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Gene Editing, GMOs, The Vatican and Quran

Gene editing has emerged one of THE debates of the 21st Century. As suggested by the term, gene editing involves deliberate  alteration of an organism’s genetic sequence. The results of this artificial process? A  new genetic template which codes for desired target proteins. As you might know, proteins are the organic materials that make up a host of cellular and sub cellular parts. Most notable of which are enzymes. Enzymes regulate all functions cellular. From death, repair to specialist production of life giving molecules.

If there is an organsim that holds answers to the possibities of gene editing, it has to be the maize crop

The most successful GMO: Maize crop. Photo by Matt Artz on Unsplash

With manipulation of DNA, the stuff which carries the blueprint of life, new life forms can be ‘created’  infinitum as dictated by human needs of the day. Such manufactured life forms, products of this process of genetic engineering, are collectively referred to as  genetically modified organisms (GMO).It is in this act of playing god — through ‘creation’ itself and subsequent possession of  the power to literary decide what lives, how what lives exists and what doesn’t live — that within lies the ethical questions that blight this otherwise novel branch of science.

Germs, Guns and Steel

Human progress through the ages as best illustrated in the bestseller Germs, Guns and Steel  has theoretically been reliant on the acquisition — followed by some level of consensus — and finally application of knowledge. The value of  knowledge (technology) lies in it remoulding of nature’s course to enhance the survival and propagation of the human species.

Gene editing and the broader practice of genetic engineering hold the promise of  unraveling solutions to a host of human plights. Especially so in the 21st Century, when new global realities like the 4th Industrial Revolution demand a paradigm shift from yesterday’s solutions.

21st century heroes will therefore be the ones with the verve to venture and  sail uncharted waters. Those driven by a healthy dose of an unsettled spirit. Who yearn to get out of their comfort zones. All the while remain grounded by a smattering of audaciousness in their readiness to challenge common truths.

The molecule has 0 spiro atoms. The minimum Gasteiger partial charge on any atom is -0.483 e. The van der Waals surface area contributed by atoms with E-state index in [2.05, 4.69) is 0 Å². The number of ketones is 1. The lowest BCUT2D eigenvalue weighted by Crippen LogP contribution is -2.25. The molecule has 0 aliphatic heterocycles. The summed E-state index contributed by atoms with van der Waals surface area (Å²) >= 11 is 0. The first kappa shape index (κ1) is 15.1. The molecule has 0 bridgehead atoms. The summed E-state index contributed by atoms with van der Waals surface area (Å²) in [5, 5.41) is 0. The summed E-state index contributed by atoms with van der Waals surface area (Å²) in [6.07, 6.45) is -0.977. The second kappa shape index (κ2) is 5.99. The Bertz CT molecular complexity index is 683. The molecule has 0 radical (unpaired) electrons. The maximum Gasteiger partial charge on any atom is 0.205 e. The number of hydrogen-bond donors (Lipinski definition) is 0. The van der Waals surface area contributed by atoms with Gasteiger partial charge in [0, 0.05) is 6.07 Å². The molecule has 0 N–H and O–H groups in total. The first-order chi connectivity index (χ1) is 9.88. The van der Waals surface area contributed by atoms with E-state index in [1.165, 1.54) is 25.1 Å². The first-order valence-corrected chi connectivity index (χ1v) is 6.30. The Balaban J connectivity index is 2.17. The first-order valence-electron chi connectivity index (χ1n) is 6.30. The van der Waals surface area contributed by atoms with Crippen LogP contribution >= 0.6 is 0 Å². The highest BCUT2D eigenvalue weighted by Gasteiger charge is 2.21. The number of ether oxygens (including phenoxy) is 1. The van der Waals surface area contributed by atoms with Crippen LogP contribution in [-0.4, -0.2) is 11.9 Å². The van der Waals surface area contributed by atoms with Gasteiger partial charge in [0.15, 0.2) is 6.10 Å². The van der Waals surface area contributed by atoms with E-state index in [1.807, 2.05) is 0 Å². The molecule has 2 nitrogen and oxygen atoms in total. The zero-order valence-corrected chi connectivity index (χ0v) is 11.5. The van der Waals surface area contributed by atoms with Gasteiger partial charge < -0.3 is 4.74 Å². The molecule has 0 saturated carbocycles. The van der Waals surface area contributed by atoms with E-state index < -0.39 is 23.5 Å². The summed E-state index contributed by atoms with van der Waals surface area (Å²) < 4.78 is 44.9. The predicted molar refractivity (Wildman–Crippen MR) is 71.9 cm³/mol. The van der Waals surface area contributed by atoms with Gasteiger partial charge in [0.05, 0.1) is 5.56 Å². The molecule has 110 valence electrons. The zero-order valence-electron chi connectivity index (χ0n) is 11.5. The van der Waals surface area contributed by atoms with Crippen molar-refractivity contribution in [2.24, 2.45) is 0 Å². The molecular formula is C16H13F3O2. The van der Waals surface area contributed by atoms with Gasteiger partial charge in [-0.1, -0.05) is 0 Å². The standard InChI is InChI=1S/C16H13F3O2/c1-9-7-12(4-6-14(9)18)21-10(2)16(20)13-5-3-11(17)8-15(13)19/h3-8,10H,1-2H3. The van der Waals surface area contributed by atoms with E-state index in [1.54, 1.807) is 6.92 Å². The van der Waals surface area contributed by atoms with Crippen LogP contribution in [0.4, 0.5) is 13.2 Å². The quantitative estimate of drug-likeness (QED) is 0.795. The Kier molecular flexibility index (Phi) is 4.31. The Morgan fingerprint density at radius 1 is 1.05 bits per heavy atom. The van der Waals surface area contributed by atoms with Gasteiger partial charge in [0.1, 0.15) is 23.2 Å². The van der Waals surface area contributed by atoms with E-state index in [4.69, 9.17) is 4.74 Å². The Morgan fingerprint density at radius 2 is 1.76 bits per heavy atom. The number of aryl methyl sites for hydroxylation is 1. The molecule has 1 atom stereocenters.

Yet, in the way of these progressive forces, stands a more than healthy portion of  ‘why’ which counters the forward march. Within the emerging field of gene editing, so healthy is this serving of ‘why’. So much so to cause indigestion of the mind, especially when ill digested matters like the ethics of gene editing are part of what’s on offer.

The Vatican & Quran

In 1987, way before global warming was a pet subject, before the works of Jeffery Sachs and co at The Earth Institute concisely captured in the Harvard professor’s acclaimed book Common Wealth : Economics for a crowded Planet were given the time of the day, the Vatican set the tone on genetically modified organisms and by extension gene editing.

The Vatican asserted that genetic engineering was blasphemous. Further afield, some Islamic scholars have controversially drawn parallels between some Quran verses and scientific discoveries like the 46 genome human sequence. Keeping with form, the work of religious scholars hasn’t been to offer moral backing to the science of genetics. It has been in mockery- for lack of a better word.

In Africa, the debate has been whether GMOs  are the cure to the continent’s recurring and exponential  hunger problems as exemplified by the recurrent droughts that raved the horn of Africa. This has snowballed to mini-debates surrounding the modification of genomes for food. The concerns over the implications of such a move include; intensified agrochemical use, ‘loss’ of exotic indigenous flora, issues of intellectual property rights and  health concerns.

Proponents of the application of gene editing to agriculture have been quick to point out the dividends. Notably, a hunger free Africa. By extension, GMOs therefore offer a chance to fix societal structural problems like peace and chronic socioeconomic under development.

Gene Editing & Good Old Choice

The lands north of the Sahara  have cleverly skirted around some of the above issues thanks to the old trick called choice. Choice is premised on the sacrosanct concept of an individual’s autonomy. It is a notion central to neoliberal thinking. Choice, is the underlying dogma of all things that the 20th century bestowed on humanity. From democracy, to capitalism, to all rights and freedoms human.

Thus, any observer studying GMOs from the lens of choice will come to the conclusion that GMOs are state regulated substances. Admittedly, regulation that is mostly to the extent of identifying a product as GMO made/constituent. Pointedly though, the decision on whether to consume GMOs is left to the consumer by the state. As guided by their religious dispensations, other persuasions and the information on food labels.

Nonetheless, thanks to 21st century realities, even societies where individual choice reigns supreme find themselves in a situation like Africa. Where survival relegates our communitarianism. The result is lack of critical consensus on many facets of gene editing which challenge viral acceptance of this technology.

Truth is for the genetic engineering debate to be settled somewhat, 21st century society needs to came out with unshaken voice. It needs to vouch on the health safety of genetically modified organisms and gene editing. Simply put, humanity needs a biblical, if you like, Quran like truth. A maxim to seek shelter under as it marches on forward. For any semblance of hope in dealing with what guns, germs and steel theory tries to counter: disease and hunger. Only that this time, no child, woman or man is to be left behind.

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